23 February, 2010

HIPAA guidelines regarding mental health information

from Wikipedia:

"The Health Insurance Portability and Accountability Act (HIPAA) of 1996 (P.L.104-191) [HIPAA] was enacted by the U.S. Congress in 1996. It was originally sponsored by Sen. Edward Kennedy (D-Mass.) and Sen. Nancy Kassebaum (R-Kan.). According to the Centers for Medicare and Medicaid Services (CMS) website, Title I of HIPAA protects health insurance coverage for workers and their families when they change or lose their jobs.

Title II of HIPAA, known as the Administrative Simplification (AS) provisions, requires the establishment of national standards for electronic health care transactions and national identifiers for providers, health insurance plans, and employers. This is intended to help people keep their information private, though in practice it is normal for providers and health insurance plans to require the waiver of HIPAA rights as a condition of service."

Most everyone is aware to some extent how HIPAA protects our personal health information (PHI) from being disclosed without out expressed consent.
Should these guidelines be the same for mental health issues as they are for physical ailments? Do employers have a right to know if a potential/current employee has a history of mental health issues that could potentially affect their job performance or the interests of the company? Should mental health treatment/diagnoses be available to background checks for handguns/firearms?


  1. I think that metal status should be considered when background checks are being done for firearms. That could potentially cut down on attacks from those that aren't mentally fit to be in control of such a weapon. Psychology is a major factor in determining if people are mentally capable for many things, and should be considered in many circumstances.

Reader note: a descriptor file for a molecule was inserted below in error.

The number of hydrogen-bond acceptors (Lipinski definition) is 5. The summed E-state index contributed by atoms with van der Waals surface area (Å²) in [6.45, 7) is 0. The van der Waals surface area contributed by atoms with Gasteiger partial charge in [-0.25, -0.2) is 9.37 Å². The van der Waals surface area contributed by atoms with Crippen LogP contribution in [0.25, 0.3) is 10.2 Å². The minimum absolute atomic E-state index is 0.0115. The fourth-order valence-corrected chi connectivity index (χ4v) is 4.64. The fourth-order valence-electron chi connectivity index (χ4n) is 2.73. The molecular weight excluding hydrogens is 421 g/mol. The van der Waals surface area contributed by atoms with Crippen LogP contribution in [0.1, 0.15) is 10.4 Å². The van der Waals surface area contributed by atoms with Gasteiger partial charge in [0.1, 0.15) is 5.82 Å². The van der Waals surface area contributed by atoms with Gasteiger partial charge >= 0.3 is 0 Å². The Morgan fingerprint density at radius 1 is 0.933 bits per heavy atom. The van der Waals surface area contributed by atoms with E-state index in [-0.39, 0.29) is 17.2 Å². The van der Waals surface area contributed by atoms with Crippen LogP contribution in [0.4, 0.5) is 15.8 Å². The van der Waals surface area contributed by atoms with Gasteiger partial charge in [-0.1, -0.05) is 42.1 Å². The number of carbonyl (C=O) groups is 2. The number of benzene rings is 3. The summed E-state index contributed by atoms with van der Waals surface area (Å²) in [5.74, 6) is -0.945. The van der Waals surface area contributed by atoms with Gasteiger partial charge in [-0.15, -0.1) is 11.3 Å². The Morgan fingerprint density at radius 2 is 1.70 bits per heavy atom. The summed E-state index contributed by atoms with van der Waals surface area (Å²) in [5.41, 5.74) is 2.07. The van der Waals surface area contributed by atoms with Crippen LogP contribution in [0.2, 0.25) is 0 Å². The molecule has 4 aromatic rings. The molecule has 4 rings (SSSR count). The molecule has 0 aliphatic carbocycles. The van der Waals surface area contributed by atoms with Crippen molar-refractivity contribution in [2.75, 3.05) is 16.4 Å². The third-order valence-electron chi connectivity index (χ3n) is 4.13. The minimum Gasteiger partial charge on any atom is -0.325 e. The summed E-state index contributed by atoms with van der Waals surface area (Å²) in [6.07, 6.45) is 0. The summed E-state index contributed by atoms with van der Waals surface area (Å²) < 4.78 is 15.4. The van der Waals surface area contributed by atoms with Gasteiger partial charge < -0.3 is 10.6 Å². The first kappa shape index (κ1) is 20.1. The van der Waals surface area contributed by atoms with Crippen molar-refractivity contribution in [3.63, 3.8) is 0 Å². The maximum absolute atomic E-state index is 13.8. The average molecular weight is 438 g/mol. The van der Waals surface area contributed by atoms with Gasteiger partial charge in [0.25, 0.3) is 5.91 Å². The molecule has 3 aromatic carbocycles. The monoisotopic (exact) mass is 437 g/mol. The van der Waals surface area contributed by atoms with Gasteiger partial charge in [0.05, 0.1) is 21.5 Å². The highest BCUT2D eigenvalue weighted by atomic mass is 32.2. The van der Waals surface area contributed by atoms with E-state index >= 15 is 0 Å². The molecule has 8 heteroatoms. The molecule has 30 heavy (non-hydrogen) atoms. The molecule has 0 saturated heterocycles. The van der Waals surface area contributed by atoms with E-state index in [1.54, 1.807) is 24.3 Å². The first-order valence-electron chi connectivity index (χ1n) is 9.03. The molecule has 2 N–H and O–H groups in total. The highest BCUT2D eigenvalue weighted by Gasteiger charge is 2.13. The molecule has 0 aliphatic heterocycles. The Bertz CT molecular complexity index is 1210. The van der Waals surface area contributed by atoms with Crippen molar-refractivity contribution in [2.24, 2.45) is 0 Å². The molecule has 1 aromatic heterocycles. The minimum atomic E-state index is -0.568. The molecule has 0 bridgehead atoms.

2. This is about as sticky of a question as you can run into. Its very difficult to decide where to draw the line between public safety and privacy. Its difficult to say that an employer or the pubic at large shouldn't have warning about a person with a "tendency" towards violence or a "propensity" towards some sort of dangerous behavior. On the other side of things you run the risk of a further alienating those with mental illnesses no matter how serious or benign. Also how can you justify taking the civil liberties of an individual away because of the way their mind works if they have not committed an act that would warrant special treatment.
    In my mind criminal history and past job/educational performance should be the only determining factor employers should be privy too in background checks no matter what the consequences may be. Otherwise its nearly impossible to protect the civil liberties of individuals in the face of discrimination.

  3. I think that people with sociopathic tendencies should be given large weapons. Dogs and cats living together, mass hysteria.

  4. Thank you Sam, that's incredibly helpful....

  5. I think employees have the same right to privacy regardless of illness. Physical illness can effect job performance the same as mental. This is a disabilties rights issue. Discrimination would become standard, intentional or not if mental history where available for employers.

    Now in the case of owning a gun, yes I think mental stabitily should be considered. This is a pubic safety issue just as criminal history is part.